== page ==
Andi Oliver’s slow-cooked Cubano pork belly requires yet another overnight marinade in chillies, this time blitzed with orange, lime and grapefruit juices, and then cooked low and slow. The whole thing takes about 14 hours, and for most of that time absolutely nothing is required of you.

Chilli is a key ingredient in many pasta dishes, not least the classic – and deeply basic – spaghetti aglio e olio. A lot of recipes use dried chillies (perhaps because it’s meant to be a store cupboard effort) but here’s one from Giorgio Locatelli that doesn’t. He recommends scotch bonnet chillies, but, again, bird’s eye chillies will do. They should be red, though, if only for the colour. Spaghetti with prawns, chilli and rocket is a slightly more elegant variation on this theme.

A lot of the chilli in my life comes in the form of store-bought condiments: those faintly exotic sauces that people give you for Christmas when imagination fails them. Last year, I got on the front foot and gave chilli sauce to everybody before they could give it to me, but it all ended up on the same shelf – half a dozen bottles of fiery red gloop.

You could start 2021 by making your own chilli condiments. Here are two: a chilli jam made with tomatoes and ginger and a fermented chilli sauce from Tom Hunt, which also makes use of the chilli plant’s leaves.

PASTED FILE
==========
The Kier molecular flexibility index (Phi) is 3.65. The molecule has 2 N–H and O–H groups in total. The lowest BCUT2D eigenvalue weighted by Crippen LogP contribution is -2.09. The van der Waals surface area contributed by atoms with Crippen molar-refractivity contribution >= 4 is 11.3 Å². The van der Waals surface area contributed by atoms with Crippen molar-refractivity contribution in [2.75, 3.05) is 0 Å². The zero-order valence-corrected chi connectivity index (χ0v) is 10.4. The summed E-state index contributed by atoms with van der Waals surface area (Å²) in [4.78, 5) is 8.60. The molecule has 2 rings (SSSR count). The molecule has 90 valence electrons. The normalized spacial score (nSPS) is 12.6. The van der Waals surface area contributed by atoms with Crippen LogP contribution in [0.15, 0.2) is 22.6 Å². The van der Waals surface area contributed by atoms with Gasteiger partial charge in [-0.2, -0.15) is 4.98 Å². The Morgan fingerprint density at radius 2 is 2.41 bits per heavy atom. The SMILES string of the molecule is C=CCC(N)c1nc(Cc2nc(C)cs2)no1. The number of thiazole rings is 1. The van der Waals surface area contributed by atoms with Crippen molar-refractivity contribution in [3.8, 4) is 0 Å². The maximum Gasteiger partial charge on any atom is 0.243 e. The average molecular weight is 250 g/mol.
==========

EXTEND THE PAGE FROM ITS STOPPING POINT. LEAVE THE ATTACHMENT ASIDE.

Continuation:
Spaghetti aglio e olio … a classic. Photograph: amareto/Getty Images/iStockphoto

Chilli vodka is just about the easiest thing you can do to preserve a chilli’s heat for the future: slice chillies open, add to vodka, leave. There are some further steps if you want to decant the result into smaller bottles to give as gifts, but you can replace that whole section with the words “drink immediately”.

Let’s finish with two chilli puddings. First, a simple lime and chilli sorbet – it’s about half a kilo of sugar dissolved in 750ml of simmering water, along with six to eight limes and half a chilli, or perhaps a whole one, depending. If you haven’t got an ice-cream maker then freeze the resulting syrup for three hours, stirring it every hour.

Finally, pretend you’re having a dinner party by making this unpardonably show-offy espresso, chocolate and chilli cake with coffee cream. Again, any available variety should work here, although yellow death-inducing toxin is probably not considered a dessert chilli.


1. Cut the red peppers into quarters. Remove the seeds and membrane. Grill until the skin blackens and blisters. Place on a cutting board, cover with a tea towel and allow to cool before peeling. Mark a small cross on the top of each tomato. Place in a bowl and cover with boiling water for about 2 minutes. Drain and cool. Peel skin off downwards from the cross and discard. Cut the tomatoes in half and gently scoop out the seeds using a small spoon.

2. Heat the oil in a large pan add the herbs, garlic and curry paste. Stir over low heat for 1 minute, or until aromatic. Add the onion and leek and cook for 3 minutes or until golden. Add the cabbage, tomatoes, red peppers and water. Bring to the boil, reduce heat and simmer for 20 minutes. Remove from the heat allow to cool slightly.

3. Place the soup in small batches in a food processor bowl. Process for 30 seconds or until smooth. Return the soup to a clean pan, stir through chilli sauce and season with salt and pepper. Reheat gently and serve hot.


Watch the video: Spicy Tomato u0026 Red Pepper Soup (December 2021).